•  We are thinking of you Ena, and will raise a glass non-judgementally in your memory on the second day of November. Rest in Peace.

6 thoughts on “The Genealogy File-A Brief Afterlife in Cyberspace

  1. Gary,

    I enjoyed reading the post about Ena but I forgot to share one story with you that proves the world has become smaller.

    In 2007 while I was living and working in Miami FL for Miami Dade County I was discussing my Jamaican roots with a young man who was actually born and raised in Jamaica. As we shared our stories he told me he grew up in Old Harbor Bay and began sharing a story about how he would by fish tea from a lady named Auntie Sis! I had previous shared with him about my history, about Ena and Graham…..Both of us began to smile when he described the woman as fair skinned or Coolie as they say in Jamaica….When he described your Mother it was no doubt we were speaking about the same person. This was great because this gentleman was 33 years old and I was 42 years old at the time. We exchanged numbers but saw each other frequently because he was a bus driver for Miami Dade County and I worked for Miami Dade in securing the buses along with the nightly intake of money contained on them. What are the chances that I would actually meet someone who grew up in Old Harbour and who actually knew Ena’s “Hot Spot”!

    Much Love,


    Michael K. Blanchard

  2. Garry, I know it’s been quite some time since we last connected. My only excuse is that work and the rigors of life has occupied much of my time but it is no real excuse for not staying in touch however.

    I came across this blog while surfing the net and I must tell you it brought tears to my eyes. I was actually trying to find records of Uncle Graham and his brother Jack when I stumbled across this post. I want you to know that Aunt Sissy has always held a special place in my heart. I benefitted from many bottles of cream sodas from the shop and she always had my favorite dish ready, curried lobster with white rice and eaten with a big spoon. I celebrate her and the other strong women in the Henry clan (maybe the Campbell clan for that matter) each and every day – they are an enterprising and strong lot!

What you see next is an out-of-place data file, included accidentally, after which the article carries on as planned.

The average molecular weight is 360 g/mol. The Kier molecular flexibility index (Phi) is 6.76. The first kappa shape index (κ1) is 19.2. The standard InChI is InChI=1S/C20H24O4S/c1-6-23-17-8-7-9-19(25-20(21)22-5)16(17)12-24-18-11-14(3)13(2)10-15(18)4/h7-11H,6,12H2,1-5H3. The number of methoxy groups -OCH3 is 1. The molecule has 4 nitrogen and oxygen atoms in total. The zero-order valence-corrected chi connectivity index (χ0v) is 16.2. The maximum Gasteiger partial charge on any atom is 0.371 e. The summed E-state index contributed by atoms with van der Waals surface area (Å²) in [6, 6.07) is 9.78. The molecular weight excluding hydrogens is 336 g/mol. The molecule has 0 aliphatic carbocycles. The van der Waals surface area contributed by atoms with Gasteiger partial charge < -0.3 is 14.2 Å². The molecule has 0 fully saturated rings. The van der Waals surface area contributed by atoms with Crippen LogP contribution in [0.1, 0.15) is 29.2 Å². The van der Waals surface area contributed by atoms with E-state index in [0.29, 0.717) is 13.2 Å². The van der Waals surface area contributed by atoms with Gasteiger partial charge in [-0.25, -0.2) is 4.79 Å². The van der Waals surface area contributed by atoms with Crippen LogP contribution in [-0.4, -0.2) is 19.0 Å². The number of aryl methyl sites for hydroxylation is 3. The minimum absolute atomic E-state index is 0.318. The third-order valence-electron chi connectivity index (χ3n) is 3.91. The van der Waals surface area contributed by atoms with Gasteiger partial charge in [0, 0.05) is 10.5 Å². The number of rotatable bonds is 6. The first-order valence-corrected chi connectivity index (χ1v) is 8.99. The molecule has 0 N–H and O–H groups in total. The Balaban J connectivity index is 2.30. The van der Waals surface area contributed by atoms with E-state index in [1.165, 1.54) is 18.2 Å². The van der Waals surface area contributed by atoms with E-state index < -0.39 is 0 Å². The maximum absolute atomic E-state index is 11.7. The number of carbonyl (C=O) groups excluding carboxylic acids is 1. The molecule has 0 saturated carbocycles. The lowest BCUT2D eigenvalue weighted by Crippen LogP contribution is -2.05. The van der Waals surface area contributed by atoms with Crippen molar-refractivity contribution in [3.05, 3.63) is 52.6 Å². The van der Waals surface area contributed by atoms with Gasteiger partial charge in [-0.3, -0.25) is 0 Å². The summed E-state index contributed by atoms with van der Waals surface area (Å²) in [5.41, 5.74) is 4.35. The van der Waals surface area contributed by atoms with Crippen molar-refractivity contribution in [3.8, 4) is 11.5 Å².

I want to thank you for posting the image of Uncle Graham who I had never before seen. I saved the photo to my files and will post as part of my ancestry project. What a dapper Dan! Not at all what I imagined he would look like. He has a similar look to Uncle Donald.

    Since you are keeper of family facts and the storyteller amongst us, I want to provide you with some additional information. There was one additional sibling not listed in the records provided by my cousin above. Hugh Vivian Henry born March 6, 1911, in Orange River, Clarendon was the second child born to George Montigue Henry and Mabel Aneita Campbell. It is highly likely that Hugh died in infancy and may not have lived long but I wanted you to know for the record that there were 8 children born to “Georgie” (that was how he signed his name on documents) and Mabel.

    While I have heard the stories about George having Spanish blood and that he died tragically in a car accident (as told to me by my mother) I did find records that he was of mixed race and was one of several children born to Francis Henry (a shoemaker) and his wife, Anne Maria Binger. In historical documents kept by the British, the children of their union were classified as “colored” as differentiated from black, Sambo and African. Notwithstanding, I just completed a DNA test and there is no trace of Iberian ancestry but plenty of stock which ties me to the British Isles.

    Unfortunately, poor Georgie died in 1924 at the age of 48. He died on December 19 and Norma May was born on December 28. It must have been devastating for the children and more so for Mabel trying to raise young children and being pregnant with the last one. I think the situation greatly impacted my grandfather who was 11 years old at time along with his oldest brother Kenneth who was 13 – they both had to seek work to help their mother.

    This is now conjecture on my part but Georgie’s brother, Theodore Theophilus Henry, who married Caroline Adina Campbell (Mabel’s sister) tried to help out with the kids. Miss Addie, as she was known, took Aunt Sissy and the twins to help Mabel but your mother often ran away. (This I did not make up as Aunt Sissy told me this herself). It was Theo who was with George when he died – according to the death certificate – in Crawle River. He apparently was suffering with acute gastritis when he experienced syncope and died.

    I did not mean to ramble on but wanted to connect with you and to let you know that I admire your ability to tell compelling stories – stories that are personal and expose your heart. #nofliter #henrybloodstrong

  3. Dear Michelle,

    Thanks for taking the time to share this information with us. Your remarks have made my day, or even my week. This information has shed some more light on a part of our heritage which has been largely unknown. As can be deduced from the posts about Ena, I have magnified the infrequent contacts I had with her.

    “A riddle in a mystery inside an enigma” (Winston Churchill) could well describe the person she was. We all live within a context composed of a complex matrix of events, historical, regional, familial and personal which shape our destiny, and Ena, like everyone else was molded by the conjunction of all these powerful forces. She eventually emerged in her geographical area as an iconic figure with a significant impact on her community.